Wednesday, March 28, 2007

Flashback: Meetings with Javits and Dirksen: Scatology on One Hand, Creativity on the Other.

[Memoirs from more than 50 years of politics for my kids and grandchildren]

Shortly after I was sworn in as an assistant to the secretary of commerce for minority enterprise, I decided to test the political waters to see how receptive the administration and the Republicans in Congress would be to the idea of a temporary (10-year) federal set-aside of government contracts for qualifying minority business. The idea of set-asides was not new, having been adopted by the Eisenhower administration in 1953 with passage of the act setting up the Small Business Administration as an independent unit of the federal government.

The Act carried with it the provision that a portion of federal contracts would be set aside for qualifying small business—but “small business” generally meant white business. Under LBJ the SBA provision was expanded to include minority business but I had the idea that a portion of the entire federal government’s procurement should be set aside for qualifying minority business. The fact that this continues and has been applied to states and cities is a vestige of that plan, blame for which (due to scandals involving cynical recruitment of minority figurehead “presidents” with white owners) —as well as such credit that may be deserved—should be applied to me. In retrospect I think my service generated ample contracts for black business but I cannot escape the thought that in the short-range I idealistically junked free-market prescriptions for an excursion into statism. Therefore, when I lecture against statism, I do as a repentant sinner. Yet in liberal terms, it is an injustice to me to even imply—as one journalist has—that because of my criticism of Barack Obama I might be perceived as a racist.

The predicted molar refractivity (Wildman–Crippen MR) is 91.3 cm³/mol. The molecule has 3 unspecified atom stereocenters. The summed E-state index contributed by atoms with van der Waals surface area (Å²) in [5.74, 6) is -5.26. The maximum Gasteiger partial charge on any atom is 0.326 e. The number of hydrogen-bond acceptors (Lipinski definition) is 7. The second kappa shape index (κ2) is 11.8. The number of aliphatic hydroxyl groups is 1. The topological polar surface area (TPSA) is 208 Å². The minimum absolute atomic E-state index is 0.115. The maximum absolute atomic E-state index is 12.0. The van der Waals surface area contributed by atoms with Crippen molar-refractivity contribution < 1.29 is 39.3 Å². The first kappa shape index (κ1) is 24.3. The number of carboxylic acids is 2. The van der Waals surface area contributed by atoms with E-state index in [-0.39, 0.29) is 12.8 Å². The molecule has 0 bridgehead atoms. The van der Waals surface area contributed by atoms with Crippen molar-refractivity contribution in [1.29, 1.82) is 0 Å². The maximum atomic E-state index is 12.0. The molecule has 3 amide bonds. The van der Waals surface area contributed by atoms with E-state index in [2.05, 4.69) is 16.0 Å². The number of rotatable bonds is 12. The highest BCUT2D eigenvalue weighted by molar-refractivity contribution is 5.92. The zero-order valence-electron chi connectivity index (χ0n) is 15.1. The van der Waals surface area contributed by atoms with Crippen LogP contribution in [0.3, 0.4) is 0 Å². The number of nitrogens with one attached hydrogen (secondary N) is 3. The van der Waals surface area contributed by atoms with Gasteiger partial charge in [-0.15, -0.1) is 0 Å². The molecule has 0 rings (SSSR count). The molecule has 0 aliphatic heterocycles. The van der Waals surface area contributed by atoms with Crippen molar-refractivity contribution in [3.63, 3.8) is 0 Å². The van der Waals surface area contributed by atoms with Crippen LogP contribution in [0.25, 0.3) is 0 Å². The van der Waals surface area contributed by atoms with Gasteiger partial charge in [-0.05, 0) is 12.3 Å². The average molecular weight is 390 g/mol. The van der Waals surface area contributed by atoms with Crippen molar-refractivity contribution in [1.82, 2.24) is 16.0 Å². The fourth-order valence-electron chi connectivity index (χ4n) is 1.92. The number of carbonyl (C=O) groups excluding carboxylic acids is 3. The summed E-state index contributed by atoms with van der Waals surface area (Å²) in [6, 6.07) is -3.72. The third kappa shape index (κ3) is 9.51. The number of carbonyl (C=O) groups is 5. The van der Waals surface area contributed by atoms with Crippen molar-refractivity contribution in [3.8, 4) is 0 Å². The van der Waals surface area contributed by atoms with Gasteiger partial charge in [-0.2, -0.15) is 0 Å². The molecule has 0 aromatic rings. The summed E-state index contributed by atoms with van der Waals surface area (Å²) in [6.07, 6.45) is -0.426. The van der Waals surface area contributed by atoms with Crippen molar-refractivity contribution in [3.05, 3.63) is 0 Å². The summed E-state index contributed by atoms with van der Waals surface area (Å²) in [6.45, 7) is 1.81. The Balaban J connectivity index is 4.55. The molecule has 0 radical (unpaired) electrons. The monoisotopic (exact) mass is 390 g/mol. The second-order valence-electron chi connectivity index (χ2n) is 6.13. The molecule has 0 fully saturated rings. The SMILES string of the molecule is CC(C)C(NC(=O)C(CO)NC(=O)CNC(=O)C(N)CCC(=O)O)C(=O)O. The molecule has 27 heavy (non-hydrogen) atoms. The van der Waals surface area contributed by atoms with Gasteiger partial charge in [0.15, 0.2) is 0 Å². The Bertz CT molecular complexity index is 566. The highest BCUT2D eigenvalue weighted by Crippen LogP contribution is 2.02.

The first figure in the Nixon administration to move toward special rights for blacks to counterbalance generations of discrimination was Arthur Fletcher, a good friend of mine, a black assistant secretary of labor, a socially conservative and magnificently eloquent man who, had he been a Democrat rather than Republican, surely would have reached the highest sector of that party. A former professional football player with a dynamism of genuine energy that was on par most black leaders I have met with the single exception of Martin Luther King, Jr. (whom I spent a short time with on Chicago’s South Side during his stay here), Fletcher invented the term “affirmative action” to meet the goals of increasing minority employment in companies with federal contracts. It was not called “quotas” but, of course, it was. It was called then and still is what Fletcher wished it to be called—affirmative action. Fletcher initiated the “Philadelphia Plan” with a goal to increase black and minority employment on federally contracted projects from a lowly 4% in 1969 to 26% in 1973. Other cities would have other goals.